At times of crisis, access to good, fact-checked information and independent, trusted media sources is more important than ever. Whilst international human rights law can allow for restrictions on individual rights in the context of serious public health threats and emergencies, they are only justified when they have a legal basis, are strictly necessary and proportionate to the danger they address, and subject to independent review. We are concerned that a growing number of governments are taking measures that go far beyond that limit, by adopting or extending their emergency powers that fall outside of the legal standard, failing to provide adequate measures for review or failing to include sunset clauses. It is also vital that governments are transparent in their practices and adhere to the principles of democratic accountability.
We are also troubled by the widespread disinformation brought about by the pandemic, which is exacerbating existing tensions, putting the health of the public at risk and leading to violent attacks on those accused of being the source of the disease who are usually from minorities. However, the misuse of ‘fake news’ laws, and censorship of reporting and online content critical of the government, denies citizens access to critical information on the spread of the virus and undermines public trust in government. We therefore urge governments to take a different course: to work together and with social media companies to address the spread of disinformation by providing reliable content and supporting scientifically informed messaging from public health experts.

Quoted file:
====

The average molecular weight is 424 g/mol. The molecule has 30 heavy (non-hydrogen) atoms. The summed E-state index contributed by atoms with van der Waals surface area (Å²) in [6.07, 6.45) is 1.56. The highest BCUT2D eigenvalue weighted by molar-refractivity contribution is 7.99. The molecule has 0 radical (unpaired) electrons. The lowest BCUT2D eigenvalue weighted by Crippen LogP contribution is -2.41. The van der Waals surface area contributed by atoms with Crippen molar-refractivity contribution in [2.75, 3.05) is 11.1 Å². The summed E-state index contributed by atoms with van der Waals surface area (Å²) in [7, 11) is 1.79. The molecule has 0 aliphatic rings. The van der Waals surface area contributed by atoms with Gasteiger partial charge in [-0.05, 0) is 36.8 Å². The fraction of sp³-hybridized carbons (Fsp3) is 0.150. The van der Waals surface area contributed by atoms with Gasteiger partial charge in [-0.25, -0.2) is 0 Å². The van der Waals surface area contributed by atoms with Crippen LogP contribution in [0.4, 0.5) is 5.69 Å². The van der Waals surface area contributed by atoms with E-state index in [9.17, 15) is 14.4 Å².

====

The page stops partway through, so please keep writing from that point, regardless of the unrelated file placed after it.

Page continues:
We must face this extraordinary challenge with full respect for the rule of law, human rights and democracy. This means that governments that have detained journalists simply for doing their job must release them and that states that have passed laws that violate international human rights standards should repeal them as soon as possible.
Notes to the Editor
[*]The International Bar Association’s Human Rights Institute (IBAHRI), acts as Secretariat to the Panel. For more information, visit here.
[*]The International Bar Association (IBA), the global voice of the legal profession, is the foremost organisation for international legal practitioners, bar associations and law societies. Established in 1947, shortly after the creation of the United Nations, it was born out of the conviction that an organisation made up of the world's bar associations could contribute to global stability and peace through the administration of justice.
[*]The IBAHRI, an autonomous and financially independent entity, works to promote, protect and enforce human rights under a just rule of law, and to preserve the independence of the judiciary and the legal profession worldwide.